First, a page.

The Glass Is Always Full By Elizabeth Mitchell

In her New Year’s post, Kait mentioned Brene Brown’s book, Daring Greatly, especially her remarks about the culture of scarcity, which I wager is familiar to many of us.  We focus on the lack of sleep from the moment we awaken to the shortfall of things done that day when we hit the pillow that night. Our self-perception is that we consistently fail to meet our expectations. As Kait says,“[t]his is a self perpetuating cycle of making us feel like we’re always behind and we suck.”

Kait urges a change to a culture of gratitude. “Be grateful for what words you get, grateful for those bursts of creativity, grateful for the community of writers we have here to support each other.”  The idea of escaping from the culture of constantly not measuring up has great appeal for me. Although my father was generally optimistic, he often focused on the half-empty glass when it came to my grades.  My mother, who would have been diagnosed as melancholic in the Middle Ages, focused on the half-empty glass in all areas of her life.  Her only full glass was of things lacking–not enough money, time, or attention.

After a tough Round Four, I am concentrating on the half-full glass in all areas of my life.  I gladly strive for a culture of gratitude toward writing.  In this vein, I model my behavior on two posts from last year, which point out looking at small things with gratitude, and sometimes squinting to see the half-full glass.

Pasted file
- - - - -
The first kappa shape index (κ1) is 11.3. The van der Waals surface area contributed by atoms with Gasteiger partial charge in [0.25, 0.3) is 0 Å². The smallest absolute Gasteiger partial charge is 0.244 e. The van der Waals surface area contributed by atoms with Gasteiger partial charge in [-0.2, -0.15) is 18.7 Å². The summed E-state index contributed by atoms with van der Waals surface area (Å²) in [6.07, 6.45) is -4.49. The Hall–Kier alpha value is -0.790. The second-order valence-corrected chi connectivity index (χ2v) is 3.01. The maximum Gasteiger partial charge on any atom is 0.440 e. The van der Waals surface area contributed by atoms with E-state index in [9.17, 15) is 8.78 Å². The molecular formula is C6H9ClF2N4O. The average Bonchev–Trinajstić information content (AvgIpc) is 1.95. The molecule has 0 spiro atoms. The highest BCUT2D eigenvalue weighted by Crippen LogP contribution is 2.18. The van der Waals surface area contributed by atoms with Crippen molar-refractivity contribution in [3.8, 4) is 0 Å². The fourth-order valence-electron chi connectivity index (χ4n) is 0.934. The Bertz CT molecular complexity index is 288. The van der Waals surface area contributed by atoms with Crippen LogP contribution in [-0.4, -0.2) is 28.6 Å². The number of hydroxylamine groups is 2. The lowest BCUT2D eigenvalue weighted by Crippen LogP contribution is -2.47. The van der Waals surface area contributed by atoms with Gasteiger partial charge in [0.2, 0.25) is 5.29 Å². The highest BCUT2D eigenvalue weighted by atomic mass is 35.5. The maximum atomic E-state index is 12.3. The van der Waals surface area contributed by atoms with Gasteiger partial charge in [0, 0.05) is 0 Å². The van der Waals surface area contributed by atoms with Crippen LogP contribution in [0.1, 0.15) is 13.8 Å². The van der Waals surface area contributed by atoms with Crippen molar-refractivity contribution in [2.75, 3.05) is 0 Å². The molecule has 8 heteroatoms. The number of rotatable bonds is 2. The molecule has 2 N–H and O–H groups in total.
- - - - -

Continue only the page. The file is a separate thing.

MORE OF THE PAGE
Last summer, Eden Mabee wrote about finding the time to write, pointing out that sometimes the difficulty lies in our notions about time and word count.  Eden suggests five sentences grabbed from little spaces of time throughout the day.  I used to pride myself on finding the little spaces of time in the day–the five minutes before the meeting starts at the day job, the fifteen minutes wrested from the lunch break, but Eden has broken it down into miniscule spaces of time.

Especially in the maelstrom of NaNo, I clung to the idea of five sentences.  Often it was more, and it became even more as the habit ingrained itself, but I could always count on the time to write five sentences.

At Thanksgiving, Kristen Lamb wrote about unseen blessings, which is really a way of finding gratitude in things that don’t at first engender gratitude. I especially liked her example about being grateful she has to wash the dog blankets, because it means she has a dog for a companion.

Every time I put on my bathrobe and it smells like my Weimaraner, I remember to be grateful for the dog who knows from three rooms away when I am crying.

I encourage you to look for ways to see the half-full glass in writing.

Be grateful for the five sentences written, words that didn’t exist yesterday.

Be grateful for the tendrils that those five sentences send into the ether, today or the next day, buzzing in the back of your mind during cooking, cleaning, meditation, or sleep. They hold promise for the next day with all the directions they can go.

Be grateful for the “zero” draft that was written in a near channeling trance, because it contains flesh that can be carved to fit bones you will create in the future.